A RedStone Comparator is essentially a reference block that is used in the RedStone Circuits for maintenance, comparison or subtraction of signal strength or for the measurement of some block states such as the container fullness.
Many people out there extensively search on the recipe for creating a RedStone Comparator in the version of Mine Craft from 1.4 and onwards. Keeping this query of users in perspective, we have decided to bring you an article which will in detail outline the steps which you can use to successfully construct your own RedStone Comparator in Mine Craft 1.4.
How to Get started with the RedStone Comparator in mine craft ?
There are a few pre-requisites that you need to align before starting the construction of RedStone Comparator in Mine Craft. You will need 3 RedStone torches, 3 Red Stones and 1 of the Nether Quartz. Refer to the image shown beneath to set these things and you will have a well constructed RedStone Comparator in your Mine Craft. Below listed are the top characteristics and advantages of using the RedStone Comparator which you must read especially if you are a new user of the RedStone Comparator in Mine Craft.
Some Features and Benefits of the RedStone Comparator in Mine Craft :
- The name of the tool is “Comparator” hence suggesting that it is for comparison between two or more things. So what does it compare? It is used for the comparison of the RedStone signal strength, generating towards the input points.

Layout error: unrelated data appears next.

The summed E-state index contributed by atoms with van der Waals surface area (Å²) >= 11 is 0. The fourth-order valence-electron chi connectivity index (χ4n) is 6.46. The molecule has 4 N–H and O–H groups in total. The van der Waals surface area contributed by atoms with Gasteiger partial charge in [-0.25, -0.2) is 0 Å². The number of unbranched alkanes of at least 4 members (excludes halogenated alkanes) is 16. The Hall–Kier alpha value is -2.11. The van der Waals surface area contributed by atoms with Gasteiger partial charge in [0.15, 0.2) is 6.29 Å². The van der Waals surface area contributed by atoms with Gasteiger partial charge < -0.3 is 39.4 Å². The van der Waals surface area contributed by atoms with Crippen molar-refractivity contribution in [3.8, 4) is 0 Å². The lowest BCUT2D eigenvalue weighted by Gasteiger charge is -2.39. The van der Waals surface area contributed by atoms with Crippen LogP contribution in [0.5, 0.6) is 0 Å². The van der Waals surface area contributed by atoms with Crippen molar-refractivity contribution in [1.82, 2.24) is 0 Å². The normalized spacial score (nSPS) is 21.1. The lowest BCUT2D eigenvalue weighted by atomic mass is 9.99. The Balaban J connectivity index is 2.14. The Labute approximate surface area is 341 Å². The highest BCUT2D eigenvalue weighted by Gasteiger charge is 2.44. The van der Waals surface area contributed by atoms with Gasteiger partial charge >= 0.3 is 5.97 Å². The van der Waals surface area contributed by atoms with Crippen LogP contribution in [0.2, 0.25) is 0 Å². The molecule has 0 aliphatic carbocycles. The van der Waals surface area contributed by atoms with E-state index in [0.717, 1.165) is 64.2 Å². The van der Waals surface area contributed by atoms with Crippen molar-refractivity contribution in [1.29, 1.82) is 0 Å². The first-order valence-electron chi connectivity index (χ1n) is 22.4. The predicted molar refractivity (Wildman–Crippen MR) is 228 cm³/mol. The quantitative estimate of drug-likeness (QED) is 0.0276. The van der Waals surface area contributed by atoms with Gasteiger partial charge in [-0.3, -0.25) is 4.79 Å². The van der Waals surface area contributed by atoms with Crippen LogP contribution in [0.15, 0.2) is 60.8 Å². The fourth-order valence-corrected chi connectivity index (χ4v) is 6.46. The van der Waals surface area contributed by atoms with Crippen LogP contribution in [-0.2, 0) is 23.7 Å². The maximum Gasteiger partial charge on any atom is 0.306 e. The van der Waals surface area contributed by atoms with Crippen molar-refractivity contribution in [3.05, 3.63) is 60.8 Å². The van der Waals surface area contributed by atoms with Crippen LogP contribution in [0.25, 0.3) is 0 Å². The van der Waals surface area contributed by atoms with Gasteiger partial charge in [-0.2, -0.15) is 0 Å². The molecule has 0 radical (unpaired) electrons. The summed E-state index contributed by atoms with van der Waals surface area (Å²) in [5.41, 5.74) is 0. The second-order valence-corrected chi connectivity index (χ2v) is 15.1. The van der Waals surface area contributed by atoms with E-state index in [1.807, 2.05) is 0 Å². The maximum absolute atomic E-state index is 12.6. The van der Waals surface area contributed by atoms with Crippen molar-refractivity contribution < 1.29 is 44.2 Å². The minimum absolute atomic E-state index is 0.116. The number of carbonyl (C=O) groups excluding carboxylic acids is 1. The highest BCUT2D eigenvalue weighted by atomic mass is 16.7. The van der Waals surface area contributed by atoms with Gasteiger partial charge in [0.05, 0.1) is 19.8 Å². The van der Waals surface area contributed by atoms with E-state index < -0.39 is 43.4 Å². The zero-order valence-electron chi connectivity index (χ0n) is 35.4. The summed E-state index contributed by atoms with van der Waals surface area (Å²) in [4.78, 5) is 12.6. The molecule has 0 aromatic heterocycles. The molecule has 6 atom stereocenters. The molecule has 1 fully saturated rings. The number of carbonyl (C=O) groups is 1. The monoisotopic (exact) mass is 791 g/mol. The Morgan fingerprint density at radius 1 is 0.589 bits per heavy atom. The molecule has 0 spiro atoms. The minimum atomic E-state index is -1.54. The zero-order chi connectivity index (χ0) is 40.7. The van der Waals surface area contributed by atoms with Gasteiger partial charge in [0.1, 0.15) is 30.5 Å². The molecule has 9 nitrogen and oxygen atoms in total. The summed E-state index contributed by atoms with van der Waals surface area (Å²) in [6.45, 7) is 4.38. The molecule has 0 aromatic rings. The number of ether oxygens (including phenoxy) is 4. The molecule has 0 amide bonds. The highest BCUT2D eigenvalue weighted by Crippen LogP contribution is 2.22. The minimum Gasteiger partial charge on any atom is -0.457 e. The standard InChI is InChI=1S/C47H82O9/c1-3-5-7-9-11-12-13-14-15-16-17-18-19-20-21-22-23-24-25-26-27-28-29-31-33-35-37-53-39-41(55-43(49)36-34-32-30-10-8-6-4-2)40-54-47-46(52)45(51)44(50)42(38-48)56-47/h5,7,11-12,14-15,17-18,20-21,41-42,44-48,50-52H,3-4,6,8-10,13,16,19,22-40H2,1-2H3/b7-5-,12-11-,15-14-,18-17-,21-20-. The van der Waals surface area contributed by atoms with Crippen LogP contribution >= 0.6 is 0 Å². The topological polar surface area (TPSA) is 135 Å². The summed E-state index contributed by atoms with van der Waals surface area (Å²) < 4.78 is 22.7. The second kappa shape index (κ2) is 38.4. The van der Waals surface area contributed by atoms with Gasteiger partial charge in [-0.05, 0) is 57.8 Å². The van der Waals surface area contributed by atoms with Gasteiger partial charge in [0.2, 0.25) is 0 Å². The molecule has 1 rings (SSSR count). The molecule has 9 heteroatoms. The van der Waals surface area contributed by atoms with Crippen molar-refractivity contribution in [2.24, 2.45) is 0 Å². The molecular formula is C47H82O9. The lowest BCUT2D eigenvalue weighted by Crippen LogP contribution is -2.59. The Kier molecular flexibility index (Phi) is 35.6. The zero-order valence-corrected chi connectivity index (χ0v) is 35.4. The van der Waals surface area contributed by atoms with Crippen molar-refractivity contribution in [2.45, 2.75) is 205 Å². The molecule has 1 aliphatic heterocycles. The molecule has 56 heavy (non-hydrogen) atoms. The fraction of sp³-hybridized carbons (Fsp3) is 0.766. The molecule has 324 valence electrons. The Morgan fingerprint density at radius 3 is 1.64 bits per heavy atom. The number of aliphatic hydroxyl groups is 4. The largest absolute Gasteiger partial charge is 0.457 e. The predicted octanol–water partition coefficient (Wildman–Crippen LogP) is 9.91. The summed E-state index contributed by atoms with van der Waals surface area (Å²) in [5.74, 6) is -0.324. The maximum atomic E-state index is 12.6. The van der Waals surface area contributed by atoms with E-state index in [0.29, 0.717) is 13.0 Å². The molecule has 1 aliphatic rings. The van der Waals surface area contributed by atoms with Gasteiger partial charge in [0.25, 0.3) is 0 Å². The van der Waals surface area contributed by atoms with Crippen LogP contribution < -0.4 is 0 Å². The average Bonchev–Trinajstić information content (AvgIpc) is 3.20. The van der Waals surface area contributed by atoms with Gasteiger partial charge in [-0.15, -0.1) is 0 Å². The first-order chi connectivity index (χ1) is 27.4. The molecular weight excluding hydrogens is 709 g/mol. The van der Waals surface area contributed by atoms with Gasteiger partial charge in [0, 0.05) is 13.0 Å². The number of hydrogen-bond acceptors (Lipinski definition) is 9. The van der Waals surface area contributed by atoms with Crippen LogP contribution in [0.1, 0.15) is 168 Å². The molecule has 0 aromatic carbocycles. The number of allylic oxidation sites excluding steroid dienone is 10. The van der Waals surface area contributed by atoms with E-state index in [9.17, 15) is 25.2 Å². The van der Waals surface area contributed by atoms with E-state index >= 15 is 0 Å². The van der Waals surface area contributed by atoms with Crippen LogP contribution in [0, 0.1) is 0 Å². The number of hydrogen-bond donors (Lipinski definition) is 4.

- RedStone Comparator has two modes. One mode is the normal comparison mode and the other mode is the subtraction mode.
- There are 2 input points for the Redstone Comparator and one point for an output. This one output point is placed on the side attached with one redstick. One of the two input points is on the side which is attached with 2 redsticks while the second input can be on any of the sides. The image posted in the article will help you visualize it better.
- Then looking in to the subtractor mode, the concept more or less remains the same as comparator mode which is described next however instead of the comparison and giving the better signal as the output, this time the RedStone will be subtracting the signal of Input 2 from the signal for Input 1 and the output will then be whatever remainder we will get.
If you have your RedStone Comparator in the subtractor mode and you have a signal of input 1 as 14 while the Input 2 is giving you a signal of 3, then the remainder 11 will be the output which is the result of subtraction of the two inputs.
- Now we should come to the functioning of the RedStone Comparator. As already mentioned that it is used for comparison and it essentially compares the input signals with the output signals using complex mathematical analysis which are stated in a simplified version below:
- Let’s suppose that the Input 1 Signal compared to Input 2 equals to 2, in this case the RedStone Comparator is going to give the same signal for the output. Meaning if both of the inputs are 15 then the output will also be 15.
- In the second scenario, imagine that Input 1 signal is better than the signal for input 2, in this case the Redstone Comparator will give the output of the input that is stronger than the other. If the input 1 signal is 14 and the signal output of Input 2 is 3 then the output has to be 14.
- For the duration in which the RedStone Comparator is in the comparison mode, the signal for Input 1 has to be better than the signal for Input 2 in order for the Comparator to generate any signal in its output.